Q. How are the additional contributions from members invested?
A. Louis W. Kosiba. Voluntary Additional Contributions (VAC) by members are invested along with IMRF’s other funds; they’re pooled together. It works the same way for additional contributions made by an employer; we pool that money together to make the best investment we can. If you look at our website, www.imrf.org, you’ll see the asset allocation as well as the returns by different classifications of assets. You will see what our logic is, what our approach is, and that our intent is to earn a return of 7.5% or more over long periods of time.
Q. Can you please show the slide with the components that make up the employer contribution rate?
A. Louis W. Kosiba: What the actuary wants to do is formulate your cost for your unit of government – how much does the employer have to contribute to fund the cost for that year. As you can see from the slide, we’re looking at Tier 1 and Tier 2. Normal cost for Tier 1 is about 40% more than Tier 2. If you have no Tier 2 employees, your normal cost is going to be 7.29%. If your employer joined IMRF after January 1, 2011, and no employee has service credit with another IMRF employer, the normal cost for all employees is going to be 4.41%.
But that’s not the case for 99% of our employers. What we see is a mix of the two. The actuary is going to weigh the value of those payrolls based on how many people are in Tier 1 and how many are in Tier 2.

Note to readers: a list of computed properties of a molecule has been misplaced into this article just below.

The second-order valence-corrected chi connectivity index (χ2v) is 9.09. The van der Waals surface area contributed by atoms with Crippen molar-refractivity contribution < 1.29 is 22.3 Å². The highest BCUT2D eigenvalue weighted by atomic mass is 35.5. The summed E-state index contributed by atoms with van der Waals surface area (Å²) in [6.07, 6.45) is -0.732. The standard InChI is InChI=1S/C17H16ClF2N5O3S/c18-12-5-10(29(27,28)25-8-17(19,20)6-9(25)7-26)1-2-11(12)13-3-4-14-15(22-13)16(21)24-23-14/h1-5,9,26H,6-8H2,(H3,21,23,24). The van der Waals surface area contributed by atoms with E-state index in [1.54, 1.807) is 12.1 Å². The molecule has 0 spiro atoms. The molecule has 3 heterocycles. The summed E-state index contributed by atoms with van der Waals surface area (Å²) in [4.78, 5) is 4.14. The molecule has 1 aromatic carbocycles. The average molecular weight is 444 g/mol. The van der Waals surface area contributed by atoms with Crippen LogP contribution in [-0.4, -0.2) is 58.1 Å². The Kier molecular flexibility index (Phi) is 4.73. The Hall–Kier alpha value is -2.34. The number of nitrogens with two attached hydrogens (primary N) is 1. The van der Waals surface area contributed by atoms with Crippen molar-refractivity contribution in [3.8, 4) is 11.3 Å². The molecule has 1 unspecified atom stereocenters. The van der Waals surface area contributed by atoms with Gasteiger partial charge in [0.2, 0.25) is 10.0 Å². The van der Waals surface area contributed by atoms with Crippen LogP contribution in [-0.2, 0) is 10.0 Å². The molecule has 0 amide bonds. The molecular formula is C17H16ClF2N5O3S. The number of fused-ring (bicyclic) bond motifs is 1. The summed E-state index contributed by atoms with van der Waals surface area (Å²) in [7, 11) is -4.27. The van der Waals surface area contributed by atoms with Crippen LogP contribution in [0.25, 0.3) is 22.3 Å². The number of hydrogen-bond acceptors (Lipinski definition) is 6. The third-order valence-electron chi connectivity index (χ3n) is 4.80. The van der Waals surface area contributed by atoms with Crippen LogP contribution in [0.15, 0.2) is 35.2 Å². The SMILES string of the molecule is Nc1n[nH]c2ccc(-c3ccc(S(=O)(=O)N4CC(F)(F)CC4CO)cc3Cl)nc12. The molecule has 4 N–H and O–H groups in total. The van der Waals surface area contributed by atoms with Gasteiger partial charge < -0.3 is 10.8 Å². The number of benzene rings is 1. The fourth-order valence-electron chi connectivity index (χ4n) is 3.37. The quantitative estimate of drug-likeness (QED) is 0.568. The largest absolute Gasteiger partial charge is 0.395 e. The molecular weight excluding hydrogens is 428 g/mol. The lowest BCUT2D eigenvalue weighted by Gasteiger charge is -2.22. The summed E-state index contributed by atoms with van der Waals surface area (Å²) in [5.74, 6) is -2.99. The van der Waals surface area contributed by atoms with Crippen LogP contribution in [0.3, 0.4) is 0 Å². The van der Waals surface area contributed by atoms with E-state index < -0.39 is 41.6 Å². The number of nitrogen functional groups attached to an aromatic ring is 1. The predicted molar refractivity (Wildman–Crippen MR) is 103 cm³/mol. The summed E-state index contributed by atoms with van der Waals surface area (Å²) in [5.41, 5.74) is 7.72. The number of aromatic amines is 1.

Q. Could you talk about smoothing of gains and losses.
A. Mark Nannini: Smoothing of gains and losses is allowed for actuarial purposes only, not accounting purposes. Smoothing is spreading investment gains or losses over a five-year period for rate-setting purposes. For example, IMRF earned 20% on its investments during 2013. But for rate-setting purposes, we only recognized 1/5 of that gain in 2015. The idea, as the name implies, is to smooth out the returns so we don’t see the rate volatility from year to year.
Q. Are losses from the Voluntary Additional Contribution (VAC) not meeting the 7.5% interest rate added to the employer's unfunded liability?
A. Louis W. Kosiba: It is not directly added to anyone unfunded liability. The money to fund the VAC comes from investment returns. If we don’t make 7.5% interest, it is deducted from our investment returns before we make distributions to employers. If IMRF makes more than 7.5%, the "excess earnings" are returned by employers.
Q. Can you clarify the unfunded liability?
A. Mark Nannini: Unfunded liability is basically what funds you do not have to meet the present value of your benefits. How do we get there? In a straight formula, we consider your employer’s assets and we add your members’ contributions plus the projected 7.5% interest. The difference between that sum and what your total liability, based on the age and service of the census population for your employer, is the unfunded liability. Each year's contribution rate includes a percent to pay down the unfunded liability over the remaining amortization period.